Jet formation at the sea ice edge
Harold Heorton (PhD student), Daniel Feltham, Ann Keen (CASE supervisor at UK Meteorological Office)
Jet formation is well understood over coastlines. The jets form due to the Coriolis effect upon a flow over a sharp change in surface roughness which is present between the relatively smooth ocean and rough land. The jet is in the form of a band of increased velocity about the change in surface roughness.
See Figure. For winds or ocean currents travelling from the open ocean to the sea ice pack (1), the sea ice edge will be compacted and have a rapidly increasing sea ice concentration (2). This gives a sharp change in surface roughness at the ice/ocean boundary (3). This perturbs the wind or current parallel to the edge. This perturbation is greatest at the ice edge (4), decaying away over a Rossby radius, (e.g. 75 km for the atmosphere, 6 km for the ocean). The addition of this jet to the wind and ocean results in the formation of an ice jet of similar width (5). The non-dimensionalised velocity enhancements of the applied jets and resultant ice jet are of similar magnitude.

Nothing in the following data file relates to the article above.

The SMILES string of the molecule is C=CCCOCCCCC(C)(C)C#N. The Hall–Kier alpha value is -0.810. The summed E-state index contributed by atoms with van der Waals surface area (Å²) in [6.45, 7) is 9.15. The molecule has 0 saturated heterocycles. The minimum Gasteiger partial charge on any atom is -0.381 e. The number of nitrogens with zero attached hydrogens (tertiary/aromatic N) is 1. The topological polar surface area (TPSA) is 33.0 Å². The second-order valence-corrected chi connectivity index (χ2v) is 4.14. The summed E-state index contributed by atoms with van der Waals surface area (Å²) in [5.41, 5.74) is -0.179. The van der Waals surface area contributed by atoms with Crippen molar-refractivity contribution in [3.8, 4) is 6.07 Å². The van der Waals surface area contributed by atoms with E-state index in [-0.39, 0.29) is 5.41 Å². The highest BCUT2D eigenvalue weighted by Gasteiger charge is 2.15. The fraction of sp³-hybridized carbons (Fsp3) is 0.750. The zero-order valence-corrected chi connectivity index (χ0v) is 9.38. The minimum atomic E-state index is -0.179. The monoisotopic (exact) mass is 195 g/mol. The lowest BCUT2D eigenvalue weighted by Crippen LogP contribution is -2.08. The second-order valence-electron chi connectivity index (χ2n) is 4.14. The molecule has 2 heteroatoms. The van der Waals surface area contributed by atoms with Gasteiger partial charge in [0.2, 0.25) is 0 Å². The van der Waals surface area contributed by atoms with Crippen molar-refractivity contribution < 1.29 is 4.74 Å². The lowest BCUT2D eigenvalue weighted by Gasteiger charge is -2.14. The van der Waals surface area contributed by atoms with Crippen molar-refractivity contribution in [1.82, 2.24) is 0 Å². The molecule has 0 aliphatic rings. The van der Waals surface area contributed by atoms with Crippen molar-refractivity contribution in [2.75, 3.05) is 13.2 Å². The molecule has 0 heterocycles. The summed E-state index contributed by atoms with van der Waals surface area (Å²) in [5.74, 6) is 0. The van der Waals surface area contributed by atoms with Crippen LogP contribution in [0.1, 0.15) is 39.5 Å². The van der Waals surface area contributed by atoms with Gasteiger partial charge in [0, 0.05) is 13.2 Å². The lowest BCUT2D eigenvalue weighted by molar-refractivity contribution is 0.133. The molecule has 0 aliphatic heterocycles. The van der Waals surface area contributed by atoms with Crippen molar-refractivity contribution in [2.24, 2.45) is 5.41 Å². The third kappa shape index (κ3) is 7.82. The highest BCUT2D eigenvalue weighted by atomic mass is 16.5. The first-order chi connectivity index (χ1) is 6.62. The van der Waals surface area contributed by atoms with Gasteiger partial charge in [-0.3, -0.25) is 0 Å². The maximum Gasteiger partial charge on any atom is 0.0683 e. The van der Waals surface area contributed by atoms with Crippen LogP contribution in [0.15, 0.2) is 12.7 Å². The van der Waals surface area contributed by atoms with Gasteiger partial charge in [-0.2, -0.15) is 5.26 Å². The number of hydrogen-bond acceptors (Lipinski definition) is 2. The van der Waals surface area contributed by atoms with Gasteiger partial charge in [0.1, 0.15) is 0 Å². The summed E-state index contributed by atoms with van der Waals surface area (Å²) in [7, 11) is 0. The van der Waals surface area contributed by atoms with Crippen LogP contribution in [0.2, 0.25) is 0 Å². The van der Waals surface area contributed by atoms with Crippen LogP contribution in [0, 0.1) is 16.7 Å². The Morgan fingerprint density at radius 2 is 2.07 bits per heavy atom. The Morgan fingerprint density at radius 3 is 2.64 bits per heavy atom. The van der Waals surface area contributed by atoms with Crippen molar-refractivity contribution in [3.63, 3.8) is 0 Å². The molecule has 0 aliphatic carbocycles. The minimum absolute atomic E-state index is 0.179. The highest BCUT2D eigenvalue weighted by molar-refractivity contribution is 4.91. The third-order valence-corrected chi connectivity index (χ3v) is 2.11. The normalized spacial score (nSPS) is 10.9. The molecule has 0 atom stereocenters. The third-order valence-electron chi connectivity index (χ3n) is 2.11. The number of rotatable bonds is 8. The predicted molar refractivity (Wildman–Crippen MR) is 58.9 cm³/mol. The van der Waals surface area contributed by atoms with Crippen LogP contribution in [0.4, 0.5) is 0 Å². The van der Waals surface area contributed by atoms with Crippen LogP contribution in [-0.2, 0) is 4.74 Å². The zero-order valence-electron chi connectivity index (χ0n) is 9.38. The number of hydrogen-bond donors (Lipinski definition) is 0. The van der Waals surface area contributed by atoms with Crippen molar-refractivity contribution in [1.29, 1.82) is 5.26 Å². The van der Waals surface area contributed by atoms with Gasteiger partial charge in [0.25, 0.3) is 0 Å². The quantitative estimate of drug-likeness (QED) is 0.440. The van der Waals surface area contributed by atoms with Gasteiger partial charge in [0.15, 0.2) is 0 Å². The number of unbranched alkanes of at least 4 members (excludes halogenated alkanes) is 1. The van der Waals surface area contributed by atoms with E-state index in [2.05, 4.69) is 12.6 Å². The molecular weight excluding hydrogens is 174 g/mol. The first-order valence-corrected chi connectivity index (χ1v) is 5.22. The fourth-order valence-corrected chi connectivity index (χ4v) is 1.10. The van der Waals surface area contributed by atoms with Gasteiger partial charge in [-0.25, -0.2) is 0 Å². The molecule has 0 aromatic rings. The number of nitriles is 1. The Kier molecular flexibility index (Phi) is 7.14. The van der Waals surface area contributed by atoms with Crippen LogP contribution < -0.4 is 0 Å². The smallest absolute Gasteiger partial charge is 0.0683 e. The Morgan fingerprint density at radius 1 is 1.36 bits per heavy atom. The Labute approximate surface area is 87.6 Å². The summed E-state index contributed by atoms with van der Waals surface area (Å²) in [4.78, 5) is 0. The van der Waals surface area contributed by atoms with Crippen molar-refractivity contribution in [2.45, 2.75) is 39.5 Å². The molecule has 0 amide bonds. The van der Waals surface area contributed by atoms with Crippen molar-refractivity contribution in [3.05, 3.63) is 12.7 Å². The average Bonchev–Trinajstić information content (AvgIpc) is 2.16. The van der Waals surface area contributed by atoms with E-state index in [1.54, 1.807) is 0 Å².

The jet formation has been modelled using a simple idealised model. This model is one dimensional and solves the momentum balance of the sea ice – ocean mixture layer. The jets have also been introduced into the sea ice component of a climate model, the CICE model. The introduction of the ice edge jets into this model will be used to show their effect upon sea ice extent.